A few weeks ago, we discussed the role that social media plays in government communications today. In that blog post we learned about the Continuum of Emotional Connection and how our social media followers are merely on the first step of a journey to ultimately become community members.
Today, I would like to explore the social psychology theory referred to as the Social Penetration Theory (SPT). In addition, we’ll explore how government organizations can use the SPT to foster connection with their audiences on social media and move them along the Continuum of Emotional Connection.
What is the Social Penetration Theory (SPT)?
I was first introduced to the SPT while reading Brooke Sellas’ book, “Conversations That Connect.” And immediately I was blown away by the theory’s simplicity and depth.
The SPT was developed by two social psychologists, Irwin Altman and Dalmas Taylor, back in the 1970s as a way to explain how relationships are formed through varying degrees of self-disclosure.
Let’s take a look at those varying degrees, or levels, of self-disclosure now.
As you can see the SPT is also often referred to as the “onion theory.” (If you’re not a big fan of onions perhaps the jawbreaker theory?)
Altman and Taylor’s theory states that we form relationships by disclosing information about ourselves to one another. These disclosures lead to us trusting each other and forming deeper relationships over time. As we pass through the different layers of disclosure, (Superficial, Intimate, Personal, and Core) each layer is more revealing than the one before. The four types of information that we share according to the SPT are clichés, facts, opinions, and feelings.
Examples of clichés, facts, opinions, and feelings
Clichés. These types of posts are exactly what you might imagine them to be, safe. This is the type of content that is known as “corporate content.” You know, the one that was okayed by your boss, their boss, HR, etc.
It is okay to post clichés occasionally, but if you post them too often you are missing out on connecting with your audience.
Here is an example of cliché content from The State of Michigan (Michigan.gov):
Facts. Factual posts, while they do disclose a touch more information than clichés, there still isn’t much sharing going on. There is information being shared, but no emotion.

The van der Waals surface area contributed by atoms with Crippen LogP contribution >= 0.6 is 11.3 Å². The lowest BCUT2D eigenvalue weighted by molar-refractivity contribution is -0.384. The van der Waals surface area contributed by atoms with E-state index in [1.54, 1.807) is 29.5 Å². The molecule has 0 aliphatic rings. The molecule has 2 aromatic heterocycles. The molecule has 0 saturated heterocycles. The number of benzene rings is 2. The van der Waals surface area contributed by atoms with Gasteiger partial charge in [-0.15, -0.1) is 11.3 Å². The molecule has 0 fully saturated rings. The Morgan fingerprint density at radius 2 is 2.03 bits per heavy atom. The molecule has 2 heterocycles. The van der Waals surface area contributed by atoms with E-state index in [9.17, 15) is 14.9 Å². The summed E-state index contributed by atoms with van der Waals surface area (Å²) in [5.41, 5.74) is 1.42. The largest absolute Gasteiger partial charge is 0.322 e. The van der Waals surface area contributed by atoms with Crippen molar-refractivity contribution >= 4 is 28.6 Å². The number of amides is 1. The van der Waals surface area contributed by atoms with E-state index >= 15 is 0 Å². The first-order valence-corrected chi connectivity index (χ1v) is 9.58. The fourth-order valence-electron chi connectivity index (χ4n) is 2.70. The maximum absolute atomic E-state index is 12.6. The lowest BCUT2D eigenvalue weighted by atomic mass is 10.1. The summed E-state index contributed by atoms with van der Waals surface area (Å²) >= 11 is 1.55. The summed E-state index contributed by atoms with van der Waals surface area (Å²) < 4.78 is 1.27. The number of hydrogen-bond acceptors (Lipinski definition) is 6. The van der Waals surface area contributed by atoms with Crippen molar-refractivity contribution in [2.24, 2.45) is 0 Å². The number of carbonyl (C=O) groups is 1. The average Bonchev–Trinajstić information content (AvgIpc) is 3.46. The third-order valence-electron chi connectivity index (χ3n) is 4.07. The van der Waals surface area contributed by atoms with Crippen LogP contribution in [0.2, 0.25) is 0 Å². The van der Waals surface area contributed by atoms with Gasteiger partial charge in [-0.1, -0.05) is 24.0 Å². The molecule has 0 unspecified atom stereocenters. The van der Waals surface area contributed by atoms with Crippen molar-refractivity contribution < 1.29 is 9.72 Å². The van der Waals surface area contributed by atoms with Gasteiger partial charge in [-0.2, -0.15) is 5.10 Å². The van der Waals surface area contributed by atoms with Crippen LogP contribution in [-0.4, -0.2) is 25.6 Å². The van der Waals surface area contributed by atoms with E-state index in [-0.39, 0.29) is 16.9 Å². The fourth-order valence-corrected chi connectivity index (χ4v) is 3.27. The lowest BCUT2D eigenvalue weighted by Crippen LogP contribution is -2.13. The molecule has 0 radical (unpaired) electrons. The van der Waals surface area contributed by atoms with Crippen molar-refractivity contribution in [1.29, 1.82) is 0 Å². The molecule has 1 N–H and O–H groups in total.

Here is an example of a factual post from the Southern Nevada Water Authority:
Opinions. At this stage, you will begin to reveal your organization’s beliefs. Vulnerability comes into play at this stage as you begin to share ideas and opinions that might not align with your entire audience. The opinions you choose to share don’t have to be radical or extremist.
Check out this great example by The National Park Service asking their audience what their favorite park palette is:
Feelings. Once you’ve reached the feelings layer of the onion (jawbreaker) both you (the organization) and your audience are sharing their feelings. A whole new level of vulnerability is achieved and with it, a whole new level of trust.
Your content might not resonate with everyone, but it definitely should resonate with your audience.
It doesn’t matter what platform you’re on or what your organization does. Every organization can achieve this level of connection with its audience on social media.
Here is a fantastic example from the Colorado Parks and Wildlife:
Organizations self-disclose information online through content
Let’s do a little exercise.
Head to your organization’s social media profiles and look at last month’s posts.
How many of your social media posts could be categorized as clichés? Facts? Opinions? How about feelings?
If I were a betting man, I would wage that the majority of your posts could be categorized into either clichés or facts.
You’re not alone.
In fact, the vast majority of government organizations share clichés 50+ percent of the time!
We’re missing out on the opportunity to connect deeper with our audiences, to forge stronger relationships with those we serve, and create a true community.
You see, people don’t follow our organizations on social media because they “like” us, it’s because they want to get to know us.
As we build relationships through vulnerability, establishing trust, and sharing our opinions and feelings we move our “social media followers” along the Continuum of Emotional Connection because we are creating content that resonates with them.
I hope that you enjoyed learning about the SPT as much as I did. I truly believe that we, as government communicators, can benefit immensely from the use of SPT in our content creation.
After learning about the SPT, I leave you with this challenge: Make the extra effort to craft more quality content that uses opinions and feelings.
Compare how these new posts perform against your normal content of clichés and facts, and let me know if you notice any difference in engagement, sentiment, and connection on your organization’s social media pages.